Evening storms moving across Orlando area

Highs to be in mid-80s for rest of week

By Daniel Dahm - Digital Manager, Troy Bridges - Meteorologist

ORLANDO, Fla. - The Doppler radar was lit up Tuesday afternoon with showers and thunderstorms across the Central Florida area.

News 6 chief meteorologist Tom Sorrells said he is tracking east and west coast sea breezes that will later collide and produce more storms.

This evening, winds will get up to 40 mph with higher wind gusts. The storms are moving north-northeast at 10 to 15 mph.


Marion, Volusia and Brevard counties were under a severe thunderstorm warnings early in the evening.

Heavy rain and lightning is expected to continue into Tuesday night.

An area of low pressure will continue to pump tropical moisture into Central Florida for the rest of the week.

The system is moving along the western side of Florida, but it now has less of a chance to develop, hurricane officials said.

"The hurricane center has now lowered the chance for this system to develop into something tropical or subtropical," News 6 meteorologist Troy Bridges said. "Remember, a subtropical storm is a storm that takes on characteristics of both tropical systems and nontropical systems."

The hurricane center said Tuesday that the system has a 10 percent chance of further development over the next five days.

"This does not mean we won’t see lots of rain in the coming days," Bridges said. "We could see more than 8 inches before it’s all said and done across parts of Central Florida."

Orlando has seen 7 inches of rain this year, which is 5.27 inches below normal. There is a deficit of 1.47 inches in Melbourne and 1.80 inches in Sanford. Daytona Beach has a yearly surplus of rain of almost 2 inches.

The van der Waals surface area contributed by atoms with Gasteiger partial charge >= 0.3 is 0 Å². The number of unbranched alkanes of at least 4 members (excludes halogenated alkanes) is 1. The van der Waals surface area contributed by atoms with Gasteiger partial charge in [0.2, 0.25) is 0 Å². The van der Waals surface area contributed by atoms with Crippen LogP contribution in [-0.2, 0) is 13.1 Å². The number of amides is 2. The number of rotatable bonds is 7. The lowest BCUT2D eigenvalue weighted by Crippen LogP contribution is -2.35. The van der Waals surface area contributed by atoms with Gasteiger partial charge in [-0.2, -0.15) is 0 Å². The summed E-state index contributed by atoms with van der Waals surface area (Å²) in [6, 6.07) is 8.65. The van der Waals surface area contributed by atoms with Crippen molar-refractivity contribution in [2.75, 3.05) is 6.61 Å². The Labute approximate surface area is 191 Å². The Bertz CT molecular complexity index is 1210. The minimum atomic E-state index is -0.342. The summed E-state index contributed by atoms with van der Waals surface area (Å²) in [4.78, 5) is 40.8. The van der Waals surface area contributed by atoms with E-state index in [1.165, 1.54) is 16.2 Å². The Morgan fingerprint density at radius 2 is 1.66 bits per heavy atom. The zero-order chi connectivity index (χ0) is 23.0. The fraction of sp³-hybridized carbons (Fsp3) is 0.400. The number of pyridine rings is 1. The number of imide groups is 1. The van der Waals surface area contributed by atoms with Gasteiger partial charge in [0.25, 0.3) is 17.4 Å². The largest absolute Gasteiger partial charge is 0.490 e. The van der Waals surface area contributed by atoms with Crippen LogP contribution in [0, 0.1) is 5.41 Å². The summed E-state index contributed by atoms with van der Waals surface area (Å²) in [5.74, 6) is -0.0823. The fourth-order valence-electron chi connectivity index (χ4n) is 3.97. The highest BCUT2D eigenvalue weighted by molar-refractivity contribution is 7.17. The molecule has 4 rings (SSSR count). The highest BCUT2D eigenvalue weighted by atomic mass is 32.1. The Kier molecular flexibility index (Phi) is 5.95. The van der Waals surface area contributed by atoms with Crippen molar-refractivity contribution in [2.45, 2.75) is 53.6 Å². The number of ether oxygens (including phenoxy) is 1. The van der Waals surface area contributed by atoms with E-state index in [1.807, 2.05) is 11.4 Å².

Melbourne on Monday set a daily record for rainfall at 1.94 inches, besting the 1.77 inches that fell in 1969.

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Orlando saw a high of 76 on Monday. The average high is 88.

"Expect highs in the mid-80s through the end of the week, with rain chances at 70 percent every day," Bridges said. "The greatest threat will be flooding across Central Florida, although we can’t rule out one or two isolated waterspouts."

A tornado briefly touched down Monday on Merritt Island, causing some damage. 

 

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The Florida Division of Emergency Management said if severe weather threatens, residents should follow these safety tips:

  • Ensure your NOAA All-Hazards Weather Radio is on and programmed for your area or stay tuned to a trusted local media outlet for the most current weather situation. 
  • Ensure your disaster supply kit is prepared and heed all instructions from local officials. 
  • Know what you would do in the event of a severe thunderstorm or tornado watch or warning. 
  • If a tornado warning is issued for your area seek shelter immediately in an interior room, away from windows.   
  • If thunder roars, go indoors. If you can hear thunder, you are close enough to be struck by lightning and should seek shelter immediately.
  • Be aware that flash flooding can occur. If there is any possibility of a flash flood, move immediately to higher ground. Do not wait for instructions to move.
  • Be aware of stream, drainage channels, canyons and areas known to flood suddenly. Flash floods can occur in these areas without typical warnings such as rain clouds or heavy rain. 
  • Never drive through flooded roadways as road beds may be washed out under flood waters, and just one foot of fast-moving flood water can move most cars off the road.

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